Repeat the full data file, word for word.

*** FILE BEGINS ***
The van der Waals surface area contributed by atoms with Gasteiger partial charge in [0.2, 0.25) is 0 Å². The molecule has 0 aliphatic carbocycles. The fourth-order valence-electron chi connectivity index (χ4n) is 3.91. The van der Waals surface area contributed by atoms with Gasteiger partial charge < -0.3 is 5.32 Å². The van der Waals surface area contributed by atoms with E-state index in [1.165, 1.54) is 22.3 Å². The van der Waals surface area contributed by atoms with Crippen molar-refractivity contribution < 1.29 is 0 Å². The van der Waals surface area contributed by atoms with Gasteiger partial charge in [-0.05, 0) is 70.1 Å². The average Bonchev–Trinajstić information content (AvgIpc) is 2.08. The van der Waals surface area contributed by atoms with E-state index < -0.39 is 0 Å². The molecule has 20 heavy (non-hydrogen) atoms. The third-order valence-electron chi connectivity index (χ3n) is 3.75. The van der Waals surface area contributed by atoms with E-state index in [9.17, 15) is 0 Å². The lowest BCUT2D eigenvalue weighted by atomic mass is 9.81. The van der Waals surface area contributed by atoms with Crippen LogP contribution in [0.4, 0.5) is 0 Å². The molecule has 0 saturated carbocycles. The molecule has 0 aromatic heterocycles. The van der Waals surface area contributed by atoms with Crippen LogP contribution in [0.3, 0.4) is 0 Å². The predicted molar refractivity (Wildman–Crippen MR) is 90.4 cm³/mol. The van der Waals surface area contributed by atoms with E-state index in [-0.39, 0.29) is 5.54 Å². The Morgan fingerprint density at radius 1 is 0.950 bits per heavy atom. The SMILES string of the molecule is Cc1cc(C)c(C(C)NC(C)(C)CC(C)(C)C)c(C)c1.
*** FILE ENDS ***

The van der Waals surface area contributed by atoms with Gasteiger partial charge in [0.2, 0.25) is 0 Å². The molecule has 0 aliphatic carbocycles. The fourth-order valence-electron chi connectivity index (χ4n) is 3.91. The van der Waals surface area contributed by atoms with Gasteiger partial charge < -0.3 is 5.32 Å². The van der Waals surface area contributed by atoms with E-state index in [1.165, 1.54) is 22.3 Å². The van der Waals surface area contributed by atoms with Crippen molar-refractivity contribution < 1.29 is 0 Å². The van der Waals surface area contributed by atoms with Gasteiger partial charge in [-0.05, 0) is 70.1 Å². The average Bonchev–Trinajstić information content (AvgIpc) is 2.08. The van der Waals surface area contributed by atoms with E-state index < -0.39 is 0 Å². The molecule has 20 heavy (non-hydrogen) atoms. The third-order valence-electron chi connectivity index (χ3n) is 3.75. The van der Waals surface area contributed by atoms with E-state index in [9.17, 15) is 0 Å². The lowest BCUT2D eigenvalue weighted by atomic mass is 9.81. The van der Waals surface area contributed by atoms with Crippen LogP contribution in [0.4, 0.5) is 0 Å². The molecule has 0 saturated carbocycles. The molecule has 0 aromatic heterocycles. The van der Waals surface area contributed by atoms with Crippen LogP contribution in [0.3, 0.4) is 0 Å². The predicted molar refractivity (Wildman–Crippen MR) is 90.4 cm³/mol. The van der Waals surface area contributed by atoms with E-state index in [-0.39, 0.29) is 5.54 Å². The Morgan fingerprint density at radius 1 is 0.950 bits per heavy atom. The SMILES string of the molecule is Cc1cc(C)c(C(C)NC(C)(C)CC(C)(C)C)c(C)c1.